Academics resistant to e-learning?

An interesting article in today's THE online (thanks Oliver) teases out some of the main reasons why academics might be resistant to 'e-learning': 
  • when academics saw that their students' technological expertise exceeded their own, their identities as "expert knowledge providers" was undermined
  • those interviewed believed that face-to-face contact between academic and student was more important than technology, and that e-learning should supplement rather than replace this
I actually think this is based on a misunderstanding of the term 'e-learning', which is quite widely understood as 'doing everything online' - it isn't. Using technology to enhance teaching practice is the same as using a chalkboard - you simply have to learn to use it well and I think that's where the problem really lies: Universities need to provide the structure (especially time) for academic colleagues to be able to engage with the technology creatively in their professional lives... what do you think?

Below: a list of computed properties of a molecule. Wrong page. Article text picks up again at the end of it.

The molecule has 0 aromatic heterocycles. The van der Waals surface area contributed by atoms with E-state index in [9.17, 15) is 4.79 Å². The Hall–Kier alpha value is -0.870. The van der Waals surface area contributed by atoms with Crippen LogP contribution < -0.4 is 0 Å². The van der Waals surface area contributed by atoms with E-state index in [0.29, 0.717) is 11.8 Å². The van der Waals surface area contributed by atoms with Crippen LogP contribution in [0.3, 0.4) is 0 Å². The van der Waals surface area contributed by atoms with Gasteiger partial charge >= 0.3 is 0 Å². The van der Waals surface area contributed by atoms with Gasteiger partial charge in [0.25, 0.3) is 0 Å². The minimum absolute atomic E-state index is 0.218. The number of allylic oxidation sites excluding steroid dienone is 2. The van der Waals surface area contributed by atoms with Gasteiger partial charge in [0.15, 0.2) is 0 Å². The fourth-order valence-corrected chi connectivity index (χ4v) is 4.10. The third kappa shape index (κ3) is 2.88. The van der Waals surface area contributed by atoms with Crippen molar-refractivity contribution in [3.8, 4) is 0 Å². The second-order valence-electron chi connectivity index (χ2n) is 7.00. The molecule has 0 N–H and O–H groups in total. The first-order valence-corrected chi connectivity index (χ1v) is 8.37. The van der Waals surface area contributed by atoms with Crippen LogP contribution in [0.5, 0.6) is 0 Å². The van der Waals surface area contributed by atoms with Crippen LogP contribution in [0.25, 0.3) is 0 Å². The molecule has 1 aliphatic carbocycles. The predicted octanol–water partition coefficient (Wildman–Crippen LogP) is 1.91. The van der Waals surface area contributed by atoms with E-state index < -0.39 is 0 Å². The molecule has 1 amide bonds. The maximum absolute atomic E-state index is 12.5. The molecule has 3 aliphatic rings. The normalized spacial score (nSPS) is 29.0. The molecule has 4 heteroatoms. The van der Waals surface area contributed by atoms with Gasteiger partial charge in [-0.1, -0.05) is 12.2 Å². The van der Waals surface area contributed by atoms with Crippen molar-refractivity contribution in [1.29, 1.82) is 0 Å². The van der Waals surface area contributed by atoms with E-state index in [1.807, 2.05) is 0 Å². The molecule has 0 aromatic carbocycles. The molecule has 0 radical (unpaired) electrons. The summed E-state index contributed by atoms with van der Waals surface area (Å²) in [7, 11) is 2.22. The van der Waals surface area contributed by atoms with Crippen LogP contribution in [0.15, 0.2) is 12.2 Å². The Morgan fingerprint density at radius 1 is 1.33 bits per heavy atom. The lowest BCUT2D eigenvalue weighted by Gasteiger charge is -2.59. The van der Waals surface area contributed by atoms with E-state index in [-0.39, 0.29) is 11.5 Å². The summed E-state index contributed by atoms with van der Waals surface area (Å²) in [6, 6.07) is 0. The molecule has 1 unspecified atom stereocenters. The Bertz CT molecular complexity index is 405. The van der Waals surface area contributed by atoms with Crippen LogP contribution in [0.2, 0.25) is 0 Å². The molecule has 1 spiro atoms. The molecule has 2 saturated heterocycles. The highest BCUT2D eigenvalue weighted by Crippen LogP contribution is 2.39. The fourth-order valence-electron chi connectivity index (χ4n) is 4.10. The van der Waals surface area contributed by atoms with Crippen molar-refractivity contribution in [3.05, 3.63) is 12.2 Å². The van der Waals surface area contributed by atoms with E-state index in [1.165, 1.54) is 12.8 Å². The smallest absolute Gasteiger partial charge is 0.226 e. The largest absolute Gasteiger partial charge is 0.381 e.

1. This is very ture. Many people do beleive that e-Learning is simply 'do it online'. Effective e-learning practice takes place when used in context and in collaboration with traditional teaching methods. It's simply a tool, people need to 'learn' how to take full advantage of it.

  2. Well put - context is all!

  3. Bilúsjust to let you know that I am posting this comment on your blog as part of the task for this week and to practise.It is very useful to keep up with the technology that students use in their everyday life so you can incorporate this in your teaching and reach to them easier. They will identify with material faster if it is presented in a familiar, up-to-date format.I remmeber when my mother had never handled a mobile phone and now she is a pro in texting. She never imagined!:)

  4. Clearly, our relationship with technology is pretty deep in our lives now and is sure to become deeper still - and I think once you've got past the initial barriers, there is a lot of potential for real creativity and expression; I'm looking forward to see how this stuff will emerge in your teaching and professional practice! :-)


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